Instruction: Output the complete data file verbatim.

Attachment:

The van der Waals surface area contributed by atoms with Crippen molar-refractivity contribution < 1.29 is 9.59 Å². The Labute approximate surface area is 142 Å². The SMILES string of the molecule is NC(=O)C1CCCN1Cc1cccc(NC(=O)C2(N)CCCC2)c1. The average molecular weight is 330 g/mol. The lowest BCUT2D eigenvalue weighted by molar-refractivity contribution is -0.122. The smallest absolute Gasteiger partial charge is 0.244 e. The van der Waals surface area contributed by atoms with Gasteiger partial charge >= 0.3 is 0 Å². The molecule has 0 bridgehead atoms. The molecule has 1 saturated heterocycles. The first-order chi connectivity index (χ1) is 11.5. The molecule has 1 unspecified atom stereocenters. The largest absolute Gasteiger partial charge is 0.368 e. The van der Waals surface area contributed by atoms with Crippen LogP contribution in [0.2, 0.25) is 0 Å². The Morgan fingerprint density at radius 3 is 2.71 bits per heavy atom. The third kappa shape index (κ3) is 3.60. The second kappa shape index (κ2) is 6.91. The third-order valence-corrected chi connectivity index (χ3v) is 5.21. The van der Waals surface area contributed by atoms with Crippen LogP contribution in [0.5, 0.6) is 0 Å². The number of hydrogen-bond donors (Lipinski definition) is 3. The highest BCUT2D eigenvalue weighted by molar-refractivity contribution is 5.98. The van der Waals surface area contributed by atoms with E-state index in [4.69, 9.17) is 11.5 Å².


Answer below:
The van der Waals surface area contributed by atoms with Crippen molar-refractivity contribution < 1.29 is 9.59 Å². The Labute approximate surface area is 142 Å². The SMILES string of the molecule is NC(=O)C1CCCN1Cc1cccc(NC(=O)C2(N)CCCC2)c1. The average molecular weight is 330 g/mol. The lowest BCUT2D eigenvalue weighted by molar-refractivity contribution is -0.122. The smallest absolute Gasteiger partial charge is 0.244 e. The van der Waals surface area contributed by atoms with Gasteiger partial charge >= 0.3 is 0 Å². The molecule has 0 bridgehead atoms. The molecule has 1 saturated heterocycles. The first-order chi connectivity index (χ1) is 11.5. The molecule has 1 unspecified atom stereocenters. The largest absolute Gasteiger partial charge is 0.368 e. The van der Waals surface area contributed by atoms with Crippen LogP contribution in [0.2, 0.25) is 0 Å². The Morgan fingerprint density at radius 3 is 2.71 bits per heavy atom. The third kappa shape index (κ3) is 3.60. The second kappa shape index (κ2) is 6.91. The third-order valence-corrected chi connectivity index (χ3v) is 5.21. The van der Waals surface area contributed by atoms with Crippen LogP contribution in [0.5, 0.6) is 0 Å². The number of hydrogen-bond donors (Lipinski definition) is 3. The highest BCUT2D eigenvalue weighted by molar-refractivity contribution is 5.98. The van der Waals surface area contributed by atoms with E-state index in [4.69, 9.17) is 11.5 Å².